If the preceding argument surmised that The Grey Album is lucky to remain in existence, then The Grey Video is an object that never needed to exist at all. The very existence of The Grey Video intrigues me because it is not just another audio mash-up of Jay-Z’s vocal tracks. The idea of a mash-up of the music of the Beatles and Jay-Z is something that might have been confined to the sonic realm. But Danger Mouse’s tracks jump from the musical register to a high-end video project. How would any video designers be able to translate to a visual medium? What indexical footage would be able to capture a moving image mash-up of the Beatles and Jay-Z? This is part of the growth of remix culture. The video is a creative demonstration of the stimulative effects of DJ Danger Mouse’s remix activity; remixes beget remixers.

The creative design team of Ramon and Pedro made The Grey Video as a “bootleg homage” to Danger Mouse’s Grey Album. Ramon and Pedro are excellent examples of the pro-amateur and how the DJ metaphor is influencing the arts beyond the music world. The Grey Video is a dynamic and technically demanding work of the highest artistry. In what sense then, is it amateur? Here the notion of “experimental” project is provocative. Both DJ Danger Mouse and Ramon and Pedro assert that these are “experimental projects.” But what does that mean? Such statements can act as legal defenses against charges of copyright violations, and I am sure that is one potential motivation. But I would argue that such language highlights the works “amateur status” and singles out the important role that can be played by amateurs outside of the commercial sphere.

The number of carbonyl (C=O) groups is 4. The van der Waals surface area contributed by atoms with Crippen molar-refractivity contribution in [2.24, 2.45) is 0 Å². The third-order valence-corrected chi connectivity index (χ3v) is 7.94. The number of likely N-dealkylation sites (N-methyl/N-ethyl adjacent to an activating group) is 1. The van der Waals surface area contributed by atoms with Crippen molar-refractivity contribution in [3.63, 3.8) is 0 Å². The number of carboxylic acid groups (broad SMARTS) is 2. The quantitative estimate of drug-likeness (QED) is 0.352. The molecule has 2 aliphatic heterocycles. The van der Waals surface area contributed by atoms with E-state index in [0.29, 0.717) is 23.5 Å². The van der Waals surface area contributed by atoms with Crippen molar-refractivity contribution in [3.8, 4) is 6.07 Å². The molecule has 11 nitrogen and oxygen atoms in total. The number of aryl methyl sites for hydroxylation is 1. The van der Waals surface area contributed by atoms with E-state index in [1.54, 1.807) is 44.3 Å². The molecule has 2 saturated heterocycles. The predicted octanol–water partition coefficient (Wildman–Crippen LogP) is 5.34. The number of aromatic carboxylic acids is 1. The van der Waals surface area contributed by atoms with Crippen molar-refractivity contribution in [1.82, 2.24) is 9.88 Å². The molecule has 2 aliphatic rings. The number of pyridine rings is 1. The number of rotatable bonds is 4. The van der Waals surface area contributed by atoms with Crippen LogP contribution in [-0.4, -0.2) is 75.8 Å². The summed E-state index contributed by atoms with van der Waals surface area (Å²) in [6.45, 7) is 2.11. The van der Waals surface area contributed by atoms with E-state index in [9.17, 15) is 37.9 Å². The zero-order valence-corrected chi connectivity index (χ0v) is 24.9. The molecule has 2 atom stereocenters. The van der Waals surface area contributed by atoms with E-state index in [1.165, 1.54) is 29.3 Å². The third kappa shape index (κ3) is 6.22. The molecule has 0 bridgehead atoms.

The Grey Video is a very sophisticated video. It is not typical of video mashups. It is not just the taking of an audio track from one source and marrying it to the video track of another object, like “This Place Sucks,” which mashes the dialogue of Office Space with the cartoon of SuperFriends. Nor is it a parody, in the spirit of the Brokeback Mountain spoofs that proliferate on the Web, such as the one involving recontextualized scenes from Back to the Future. And this is not the work of unskilled creative workers. Finally, in many ways, it is not just a mash-up of the song “Encore” from The Grey Album. While it seems like the video is going to restrict itself to playfully placing Jay-Z concert footage within the confines of the Beatles’ Hard Day’s Night, a major change occurs about halfway through the video. Beyond simply combining two pre-existing video tracks into a new melding, Ramon and Pedro use motion graphics and green-screen technologies to extend their video remix. They in essence create footage they don’t otherwise have. They use motion graphics to place words behind the Beatles performance–the words are the lyrics to “Encore.” They create a “hip hop” version of the Beatles and this is part of its most dynamic vernacular. We witness as Ringo Starr becomes “the Brooklyn Boy”—this linkage is achieved through word and image relations—and then Ringo starts scratching on the song. We watch as John Lennon breakdances. And surprisingly, we watch as Paul McCartney and George Harrison both leave the stage for two female back-up singers. Intriguingly, for all the visual excitement of The Grey Video, it actually has the wrong reference for the Beatles. Danger Mouse samples from the Beatles later musical period, and A Hard Day’s Night still shows the Fab Four in their early days with their matching suits and their Beatles boots.